This is not the republic.’

This novel recounts how a driven man carves out his individual lifestyle in France, with potentially dramatic consequences for himself, his wife and family. For individuals, families and presidents who steer dangerously close to an edge where they may lose control, those consequences are not always direct or immediate. They can strike suddenly and unexpectedly or, in many cases, retrospectively.

For readers to understand why the characters behave the way they do, we can refer to public life revelations that are now crawling to the surface of our news media and see what’s considered normal and acceptable in France and when a social or moral line is deemed to have been crossed. Let’s take a look at some examples of behaviour of the French leadership, and ask how you might react when those in authority so brazenly treat public money as their own and are prepared to bend rules to grasp and retain power. Based on the evidence, how should we describe the French governing class for the last thirty years?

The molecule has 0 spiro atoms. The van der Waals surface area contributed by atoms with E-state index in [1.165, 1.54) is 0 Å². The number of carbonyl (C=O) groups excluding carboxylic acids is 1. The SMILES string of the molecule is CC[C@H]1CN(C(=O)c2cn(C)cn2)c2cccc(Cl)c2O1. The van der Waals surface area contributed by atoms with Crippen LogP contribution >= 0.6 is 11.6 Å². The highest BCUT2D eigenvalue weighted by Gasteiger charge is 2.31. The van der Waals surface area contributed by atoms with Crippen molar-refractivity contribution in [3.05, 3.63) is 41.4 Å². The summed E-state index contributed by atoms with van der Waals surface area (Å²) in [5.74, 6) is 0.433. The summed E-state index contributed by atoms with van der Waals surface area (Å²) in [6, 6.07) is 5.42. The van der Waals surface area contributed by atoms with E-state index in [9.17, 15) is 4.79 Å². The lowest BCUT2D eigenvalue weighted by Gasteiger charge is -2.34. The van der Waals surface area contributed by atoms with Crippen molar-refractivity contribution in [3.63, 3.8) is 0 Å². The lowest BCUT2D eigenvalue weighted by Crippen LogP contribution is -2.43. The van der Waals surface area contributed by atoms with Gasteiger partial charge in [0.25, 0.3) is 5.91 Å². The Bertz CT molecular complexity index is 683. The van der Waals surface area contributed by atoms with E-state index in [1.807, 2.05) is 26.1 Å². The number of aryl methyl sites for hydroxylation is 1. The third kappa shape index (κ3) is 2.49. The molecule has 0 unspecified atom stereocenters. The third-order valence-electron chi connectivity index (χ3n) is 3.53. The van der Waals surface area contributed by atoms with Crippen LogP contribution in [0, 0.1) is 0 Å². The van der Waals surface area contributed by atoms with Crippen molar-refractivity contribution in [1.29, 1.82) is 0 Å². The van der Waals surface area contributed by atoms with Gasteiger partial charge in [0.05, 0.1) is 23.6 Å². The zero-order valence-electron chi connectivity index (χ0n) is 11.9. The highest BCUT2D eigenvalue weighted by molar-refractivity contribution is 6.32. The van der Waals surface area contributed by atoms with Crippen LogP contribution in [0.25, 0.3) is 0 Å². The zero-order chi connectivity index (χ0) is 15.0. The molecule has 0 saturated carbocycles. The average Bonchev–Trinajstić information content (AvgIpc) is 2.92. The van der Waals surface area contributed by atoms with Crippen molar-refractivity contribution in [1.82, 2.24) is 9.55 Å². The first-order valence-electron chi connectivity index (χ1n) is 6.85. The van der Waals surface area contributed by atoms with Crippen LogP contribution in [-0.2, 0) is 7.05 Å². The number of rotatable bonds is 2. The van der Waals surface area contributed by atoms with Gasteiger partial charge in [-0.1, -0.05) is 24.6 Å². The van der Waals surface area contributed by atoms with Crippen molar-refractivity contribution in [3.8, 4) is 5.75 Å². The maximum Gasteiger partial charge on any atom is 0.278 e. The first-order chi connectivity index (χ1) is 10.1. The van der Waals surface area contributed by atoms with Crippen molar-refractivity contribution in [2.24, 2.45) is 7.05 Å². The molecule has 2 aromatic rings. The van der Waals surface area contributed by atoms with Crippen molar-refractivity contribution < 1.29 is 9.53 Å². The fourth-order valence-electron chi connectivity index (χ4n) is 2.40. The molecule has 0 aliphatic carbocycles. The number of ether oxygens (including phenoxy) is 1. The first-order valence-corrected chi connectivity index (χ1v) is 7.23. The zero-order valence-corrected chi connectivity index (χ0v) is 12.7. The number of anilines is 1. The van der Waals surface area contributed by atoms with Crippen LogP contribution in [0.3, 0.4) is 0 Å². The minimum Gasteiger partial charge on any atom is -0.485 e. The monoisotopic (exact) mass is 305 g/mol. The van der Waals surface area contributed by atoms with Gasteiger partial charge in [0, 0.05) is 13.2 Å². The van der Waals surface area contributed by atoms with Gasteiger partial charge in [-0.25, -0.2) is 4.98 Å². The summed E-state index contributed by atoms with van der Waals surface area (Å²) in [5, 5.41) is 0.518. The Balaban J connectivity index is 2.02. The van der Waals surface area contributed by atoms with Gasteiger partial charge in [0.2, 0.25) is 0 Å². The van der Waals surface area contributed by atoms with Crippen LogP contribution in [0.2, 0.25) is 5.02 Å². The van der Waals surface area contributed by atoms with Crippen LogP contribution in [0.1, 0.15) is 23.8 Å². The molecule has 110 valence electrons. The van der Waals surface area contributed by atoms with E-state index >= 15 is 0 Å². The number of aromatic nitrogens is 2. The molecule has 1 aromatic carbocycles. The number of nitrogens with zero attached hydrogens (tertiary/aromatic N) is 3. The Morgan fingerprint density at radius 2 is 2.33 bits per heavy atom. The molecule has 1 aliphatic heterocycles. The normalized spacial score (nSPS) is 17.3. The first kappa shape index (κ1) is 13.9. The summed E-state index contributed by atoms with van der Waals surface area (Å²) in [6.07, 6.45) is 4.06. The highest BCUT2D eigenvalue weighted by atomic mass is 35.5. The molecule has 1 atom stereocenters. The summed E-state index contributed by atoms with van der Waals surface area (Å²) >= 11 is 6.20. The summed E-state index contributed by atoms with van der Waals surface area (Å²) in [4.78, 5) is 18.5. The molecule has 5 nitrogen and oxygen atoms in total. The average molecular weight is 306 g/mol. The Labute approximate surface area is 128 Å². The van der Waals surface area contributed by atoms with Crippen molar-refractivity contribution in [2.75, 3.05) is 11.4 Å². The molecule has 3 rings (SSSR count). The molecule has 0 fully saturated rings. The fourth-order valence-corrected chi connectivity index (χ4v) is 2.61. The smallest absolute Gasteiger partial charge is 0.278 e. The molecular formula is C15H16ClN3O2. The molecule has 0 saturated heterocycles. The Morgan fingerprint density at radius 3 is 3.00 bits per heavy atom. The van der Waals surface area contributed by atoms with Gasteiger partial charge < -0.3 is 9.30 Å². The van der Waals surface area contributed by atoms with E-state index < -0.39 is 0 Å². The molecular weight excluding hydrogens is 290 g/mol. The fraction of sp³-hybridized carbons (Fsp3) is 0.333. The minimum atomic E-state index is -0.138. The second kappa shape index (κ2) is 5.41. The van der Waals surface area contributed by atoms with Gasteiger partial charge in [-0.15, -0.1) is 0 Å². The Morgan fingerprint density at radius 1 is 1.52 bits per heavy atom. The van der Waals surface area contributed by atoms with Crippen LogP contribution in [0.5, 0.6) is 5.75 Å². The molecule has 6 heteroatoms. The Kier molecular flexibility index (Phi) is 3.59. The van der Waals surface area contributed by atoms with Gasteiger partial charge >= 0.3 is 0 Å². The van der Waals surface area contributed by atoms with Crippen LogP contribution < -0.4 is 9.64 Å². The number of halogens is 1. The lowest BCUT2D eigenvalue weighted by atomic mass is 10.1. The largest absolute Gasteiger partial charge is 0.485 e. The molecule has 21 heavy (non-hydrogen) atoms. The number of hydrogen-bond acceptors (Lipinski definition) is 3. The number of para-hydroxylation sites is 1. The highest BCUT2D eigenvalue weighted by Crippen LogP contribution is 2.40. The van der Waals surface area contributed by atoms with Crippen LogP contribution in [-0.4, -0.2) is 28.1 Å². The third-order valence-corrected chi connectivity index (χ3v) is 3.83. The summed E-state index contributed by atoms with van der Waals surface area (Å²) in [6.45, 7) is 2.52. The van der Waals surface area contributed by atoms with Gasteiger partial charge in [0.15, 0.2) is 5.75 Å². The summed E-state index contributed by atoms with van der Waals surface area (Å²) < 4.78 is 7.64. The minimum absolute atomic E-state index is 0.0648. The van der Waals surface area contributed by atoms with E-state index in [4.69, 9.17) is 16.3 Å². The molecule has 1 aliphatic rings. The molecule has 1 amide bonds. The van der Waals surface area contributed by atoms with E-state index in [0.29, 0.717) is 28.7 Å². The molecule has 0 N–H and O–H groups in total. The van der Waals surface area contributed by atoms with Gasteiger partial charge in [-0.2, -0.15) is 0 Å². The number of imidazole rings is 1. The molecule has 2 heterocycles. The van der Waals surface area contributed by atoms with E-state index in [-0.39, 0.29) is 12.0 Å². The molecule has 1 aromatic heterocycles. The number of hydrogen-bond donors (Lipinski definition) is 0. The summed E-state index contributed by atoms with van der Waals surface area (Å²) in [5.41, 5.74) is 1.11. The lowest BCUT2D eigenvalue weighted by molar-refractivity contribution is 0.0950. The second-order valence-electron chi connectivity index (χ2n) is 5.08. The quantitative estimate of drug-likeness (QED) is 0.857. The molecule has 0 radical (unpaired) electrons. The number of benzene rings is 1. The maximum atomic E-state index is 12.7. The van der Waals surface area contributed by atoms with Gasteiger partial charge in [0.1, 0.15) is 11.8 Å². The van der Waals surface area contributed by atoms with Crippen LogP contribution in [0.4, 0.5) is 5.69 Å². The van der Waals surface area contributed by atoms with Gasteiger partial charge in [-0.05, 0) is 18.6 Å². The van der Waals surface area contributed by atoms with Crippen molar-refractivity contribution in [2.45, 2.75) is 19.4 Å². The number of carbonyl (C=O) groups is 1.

A KLEPTOCRACY?

Kleptocracies are generally associated with corrupt forms of authoritarian governments. Kleptocratic rulers typically treat their country’s
treasury as though it were their own personal bank account, spending the funds as they see fit, and also secretly transferring public funds into personal bank accounts in foreign countries in order to provide them with continued luxury if/when they are eventually removed from power and forced to leave the country.

Source: Wikipedia

 

It was
Ambrose Bierce
, in his Devil’s Dictionary, who called an election, ‘…
an advance auction of stolen goods.’